Which disability insurance riders may be of limited utility as a physician?

There are several other options that we feel are of limited use over just buying a larger policy at baseline. This may be because you have other protection against them, or because you are unlikely to need them or can self-insure for these situations.

For example, we’re very lukewarm on the student loan rider. Check the terms and conditions of your loan, but in many cases, your student loans will be discharged in the case of total disability. Although you could make a case for the loans not being discharged in the case of partial disability, this is why the partial and residual disability riders are in place. Additionally, the wording of most of these riders specifies that the benefit term begins when the policy is issued, not when the disability occurs, so if you have the rider on the policy for 15 years but don’t get disabled until 10 years in, you will only receive the benefit for 5 years. There may also be a waiting period on it, or a minimum or maximum amount that it pays out. All in all, we consider it a relatively limited rider that may not be worth the amount paid - use that money to lock in your maximal benefit.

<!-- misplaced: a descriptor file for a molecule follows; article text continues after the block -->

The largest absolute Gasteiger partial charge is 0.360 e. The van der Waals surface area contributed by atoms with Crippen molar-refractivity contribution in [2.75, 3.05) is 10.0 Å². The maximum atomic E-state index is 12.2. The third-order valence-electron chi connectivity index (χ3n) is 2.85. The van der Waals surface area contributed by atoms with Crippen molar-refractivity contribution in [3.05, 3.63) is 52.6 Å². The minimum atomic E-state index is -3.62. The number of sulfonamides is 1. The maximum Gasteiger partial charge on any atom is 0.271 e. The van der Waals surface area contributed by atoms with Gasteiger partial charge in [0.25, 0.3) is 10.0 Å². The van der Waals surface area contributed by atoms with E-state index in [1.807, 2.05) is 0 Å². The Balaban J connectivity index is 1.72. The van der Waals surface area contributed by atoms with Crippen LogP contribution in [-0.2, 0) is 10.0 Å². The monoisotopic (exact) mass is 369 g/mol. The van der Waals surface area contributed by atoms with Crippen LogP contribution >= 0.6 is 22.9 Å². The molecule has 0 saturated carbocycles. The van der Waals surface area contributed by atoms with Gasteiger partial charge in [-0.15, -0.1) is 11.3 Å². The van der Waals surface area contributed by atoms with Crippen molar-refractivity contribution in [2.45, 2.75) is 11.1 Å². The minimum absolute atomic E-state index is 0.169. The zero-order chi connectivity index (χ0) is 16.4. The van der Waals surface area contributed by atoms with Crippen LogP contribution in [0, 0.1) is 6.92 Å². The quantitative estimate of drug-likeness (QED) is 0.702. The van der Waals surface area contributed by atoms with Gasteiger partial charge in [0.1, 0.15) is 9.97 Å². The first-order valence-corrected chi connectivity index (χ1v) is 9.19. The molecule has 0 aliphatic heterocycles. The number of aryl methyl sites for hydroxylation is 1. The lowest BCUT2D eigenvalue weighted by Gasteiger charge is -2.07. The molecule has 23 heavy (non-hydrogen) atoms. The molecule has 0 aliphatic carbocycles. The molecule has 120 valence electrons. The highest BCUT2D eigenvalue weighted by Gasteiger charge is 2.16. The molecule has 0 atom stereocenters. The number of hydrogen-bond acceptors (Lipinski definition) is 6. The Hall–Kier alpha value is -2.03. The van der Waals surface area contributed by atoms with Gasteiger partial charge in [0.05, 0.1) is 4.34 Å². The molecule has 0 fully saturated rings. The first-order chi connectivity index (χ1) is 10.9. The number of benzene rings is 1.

Another one we don’t often advocate for is the retirement benefit rider, which entails the insurance company contributing some money towards retirement on your behalf (in addition to your baseline monthly disability insurance benefit) if you were to become retired. As with most cases with mixing insurance and investing, the options they offer you are generally not advantageous and come with higher fees, so we would again recommend simply getting more (tax free) benefit. Take that added benefit in conjunction with the excess money you save monthly from your baseline benefit when disabled and invest that money, as just because you’re disabled doesn’t mean you don’t need to be saving for retirement.

The Partial Disability Rider and Residual Disability Rider

Insurance companies treat this differently, and this may be one rider or several different riders depending on the company. Either way, having some coverage for partial disability, which is more common than total disability, is a good idea, as you’ll be compensated for loss of income (generally if more than 15-20% of your income) if you’re able to do some of your job but not all, if you’re only able to work part time, or if you return to work full time but it will take some time to get your patient panel back up and running. The companies may classify the rider based on whether you’re working less hours, can’t perform some of the duties of your job, and/or if you’ve taken a financial hit. Each company will have its own criteria for how you qualify for each, based on these factors.